we’re confident Stage-73 V will bring you all of the benefits with none of the hassle!
1.1
What is Stage-73 V?
Stage-73 V is a software version of the classic electric piano manufactured by
Fender in the late 20th century.
First we thoroughly analyzed the physical and mechanical properties of both the
Stage and Suitcase versions of this instrument. Then we constructed a
mathematical model to represent every aspect in perfect detail, from the
resonance of the tines to the way the composition of the hammers affects the tone.
Then using the original schematics we recreated the electrical characteristics of
every version of every component, from the pickups to the preamps.
Throughout each stage of development we constantly compared our results with
the physical units and made adjustments as needed. We also recorded an IR
(impulse response) of the spring reverb of a Fender Deluxe Reverb amplifier, the
one most often paired with the Stage model piano, so the end result is incredibly
authentic.
Stage-73 V runs both as a standalone instrument on Windows and Mac OS X and
as a plug-in in all major formats inside your DAW. It has easy MIDI learn functionality
for hands-on control of many of its parameters, and as a plug-in also allows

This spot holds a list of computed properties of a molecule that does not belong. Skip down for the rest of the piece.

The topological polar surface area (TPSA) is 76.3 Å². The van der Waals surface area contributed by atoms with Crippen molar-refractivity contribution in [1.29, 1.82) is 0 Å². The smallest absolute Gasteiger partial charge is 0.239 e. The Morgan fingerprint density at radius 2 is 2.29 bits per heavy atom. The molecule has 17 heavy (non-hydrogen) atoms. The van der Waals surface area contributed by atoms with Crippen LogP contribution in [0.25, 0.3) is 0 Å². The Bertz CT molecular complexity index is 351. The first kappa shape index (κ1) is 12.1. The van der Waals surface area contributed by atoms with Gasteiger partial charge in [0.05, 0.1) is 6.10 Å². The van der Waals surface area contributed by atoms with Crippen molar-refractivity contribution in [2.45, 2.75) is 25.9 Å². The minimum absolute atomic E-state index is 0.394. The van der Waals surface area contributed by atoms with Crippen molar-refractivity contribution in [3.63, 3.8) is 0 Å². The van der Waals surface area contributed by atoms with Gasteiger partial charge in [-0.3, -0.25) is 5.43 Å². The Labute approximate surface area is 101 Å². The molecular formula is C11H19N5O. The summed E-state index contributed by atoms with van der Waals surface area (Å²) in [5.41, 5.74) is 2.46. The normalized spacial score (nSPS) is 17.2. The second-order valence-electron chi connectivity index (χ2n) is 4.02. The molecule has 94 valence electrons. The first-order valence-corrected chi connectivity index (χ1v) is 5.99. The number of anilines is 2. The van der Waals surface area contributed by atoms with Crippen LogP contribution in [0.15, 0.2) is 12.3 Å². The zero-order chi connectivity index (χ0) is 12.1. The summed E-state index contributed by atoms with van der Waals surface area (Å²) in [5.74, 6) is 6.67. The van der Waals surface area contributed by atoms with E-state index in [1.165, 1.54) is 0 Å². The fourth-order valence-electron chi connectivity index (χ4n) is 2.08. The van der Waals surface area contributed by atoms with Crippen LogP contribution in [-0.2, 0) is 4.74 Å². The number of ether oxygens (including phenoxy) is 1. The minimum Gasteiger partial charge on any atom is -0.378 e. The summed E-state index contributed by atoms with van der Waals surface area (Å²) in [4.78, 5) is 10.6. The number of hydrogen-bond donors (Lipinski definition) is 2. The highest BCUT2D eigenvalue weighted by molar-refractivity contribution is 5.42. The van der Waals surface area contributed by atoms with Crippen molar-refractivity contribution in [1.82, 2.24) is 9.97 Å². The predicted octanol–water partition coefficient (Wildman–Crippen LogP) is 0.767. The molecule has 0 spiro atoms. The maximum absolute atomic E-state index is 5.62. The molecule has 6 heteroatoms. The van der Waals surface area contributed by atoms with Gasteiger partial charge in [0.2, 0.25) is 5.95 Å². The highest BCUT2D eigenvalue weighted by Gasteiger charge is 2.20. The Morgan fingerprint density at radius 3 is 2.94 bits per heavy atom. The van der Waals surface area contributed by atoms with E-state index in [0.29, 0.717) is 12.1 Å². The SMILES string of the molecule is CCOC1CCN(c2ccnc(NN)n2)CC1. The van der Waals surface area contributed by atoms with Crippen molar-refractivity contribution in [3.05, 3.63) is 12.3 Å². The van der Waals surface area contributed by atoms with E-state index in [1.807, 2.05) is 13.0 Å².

parameter automation for greater creative control.
1.2
History of the original instrument
Electric pianos began to be developed almost as soon as humans harnessed
electricity. The first models were actually acoustic pianos with built-in magnetic
“pickups”, which convert the motion of strings into electrical signals that can be
amplified through a speaker system.
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While much lighter than conventional acoustic pianos, these early electric pianos
still weighed hundreds of pounds due to their soundboards. The quest for greater
portability led to the development of new electromechanical assemblies that used
metal bars or rods to generate a tone, which was in turn captured by a pickup and
fed to an amplified speaker.
The sound of an electric piano was a vast departure from that of an acoustic piano,
but it became increasingly popular in the studio and on the stage. Part of the
reason for their popularity was that the sound could be isolated and modified more
easily through electronic circuits such as a reverb, chorus, phase shifter or delay.
This allowed the artist to create a more distinctive sound that could be readily
identified on the radio.
Stage-73 V emulates the electromechanical characteristics of the tine-based
electric pianos designed by Harold Rhodes. The sound was more rich and full than
their only serious competitor, the Wurlitzer, and proved suitable for anything from
blazing funk and jazz to gentle ballads.
The Suitcase was the first of the two 73-note models to be manufactured. The piano
section was paired with a set of amplified speakers that also doubled as a stand,
which made it a complete package: just pack it up and take it any place with
electricity.
These instruments rose to prominence in the 1960s and dominated the popular
music scene for decades. Their sound continues to be used heavily today.
Among the notable features of these electric pianos were:

Portability

Sturdiness